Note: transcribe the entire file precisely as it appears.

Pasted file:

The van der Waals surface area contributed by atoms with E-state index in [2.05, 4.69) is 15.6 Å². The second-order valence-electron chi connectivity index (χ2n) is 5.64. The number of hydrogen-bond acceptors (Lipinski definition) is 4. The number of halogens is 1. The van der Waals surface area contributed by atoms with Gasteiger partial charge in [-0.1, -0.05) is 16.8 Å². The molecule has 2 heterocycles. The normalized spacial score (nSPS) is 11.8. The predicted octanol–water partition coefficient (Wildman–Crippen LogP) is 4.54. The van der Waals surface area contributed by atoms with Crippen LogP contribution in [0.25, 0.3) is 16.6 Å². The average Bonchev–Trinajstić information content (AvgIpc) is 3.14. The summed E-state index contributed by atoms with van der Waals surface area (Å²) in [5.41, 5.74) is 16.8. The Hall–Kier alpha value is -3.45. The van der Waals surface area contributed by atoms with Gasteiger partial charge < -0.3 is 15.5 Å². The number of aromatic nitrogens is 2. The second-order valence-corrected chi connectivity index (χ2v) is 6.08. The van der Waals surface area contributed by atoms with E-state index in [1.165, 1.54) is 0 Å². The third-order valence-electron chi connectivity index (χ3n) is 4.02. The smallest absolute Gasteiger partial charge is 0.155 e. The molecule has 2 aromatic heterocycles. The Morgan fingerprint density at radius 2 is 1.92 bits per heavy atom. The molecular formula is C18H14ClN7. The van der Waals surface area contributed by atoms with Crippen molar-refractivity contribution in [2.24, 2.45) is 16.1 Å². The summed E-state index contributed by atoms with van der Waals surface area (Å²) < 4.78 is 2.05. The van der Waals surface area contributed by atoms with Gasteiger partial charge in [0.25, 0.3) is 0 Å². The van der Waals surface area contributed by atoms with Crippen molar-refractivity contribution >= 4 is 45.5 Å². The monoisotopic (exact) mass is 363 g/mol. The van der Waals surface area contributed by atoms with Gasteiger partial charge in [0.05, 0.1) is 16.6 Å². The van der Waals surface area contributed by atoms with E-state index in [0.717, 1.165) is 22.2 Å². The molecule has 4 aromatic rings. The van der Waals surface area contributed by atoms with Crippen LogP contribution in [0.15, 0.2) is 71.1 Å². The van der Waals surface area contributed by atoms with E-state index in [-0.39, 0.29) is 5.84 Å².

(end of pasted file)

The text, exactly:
The van der Waals surface area contributed by atoms with E-state index in [2.05, 4.69) is 15.6 Å². The second-order valence-electron chi connectivity index (χ2n) is 5.64. The number of hydrogen-bond acceptors (Lipinski definition) is 4. The number of halogens is 1. The van der Waals surface area contributed by atoms with Gasteiger partial charge in [-0.1, -0.05) is 16.8 Å². The molecule has 2 heterocycles. The normalized spacial score (nSPS) is 11.8. The predicted octanol–water partition coefficient (Wildman–Crippen LogP) is 4.54. The van der Waals surface area contributed by atoms with Crippen LogP contribution in [0.25, 0.3) is 16.6 Å². The average Bonchev–Trinajstić information content (AvgIpc) is 3.14. The summed E-state index contributed by atoms with van der Waals surface area (Å²) in [5.41, 5.74) is 16.8. The Hall–Kier alpha value is -3.45. The van der Waals surface area contributed by atoms with Gasteiger partial charge < -0.3 is 15.5 Å². The number of aromatic nitrogens is 2. The second-order valence-corrected chi connectivity index (χ2v) is 6.08. The van der Waals surface area contributed by atoms with E-state index in [1.165, 1.54) is 0 Å². The third-order valence-electron chi connectivity index (χ3n) is 4.02. The smallest absolute Gasteiger partial charge is 0.155 e. The molecule has 2 aromatic heterocycles. The Morgan fingerprint density at radius 2 is 1.92 bits per heavy atom. The molecular formula is C18H14ClN7. The van der Waals surface area contributed by atoms with Crippen molar-refractivity contribution in [2.24, 2.45) is 16.1 Å². The summed E-state index contributed by atoms with van der Waals surface area (Å²) < 4.78 is 2.05. The van der Waals surface area contributed by atoms with Gasteiger partial charge in [0.25, 0.3) is 0 Å². The van der Waals surface area contributed by atoms with Crippen molar-refractivity contribution >= 4 is 45.5 Å². The monoisotopic (exact) mass is 363 g/mol. The van der Waals surface area contributed by atoms with Gasteiger partial charge in [0.05, 0.1) is 16.6 Å². The van der Waals surface area contributed by atoms with E-state index in [0.717, 1.165) is 22.2 Å². The molecule has 4 aromatic rings. The van der Waals surface area contributed by atoms with Crippen LogP contribution in [0.15, 0.2) is 71.1 Å². The van der Waals surface area contributed by atoms with E-state index in [-0.39, 0.29) is 5.84 Å².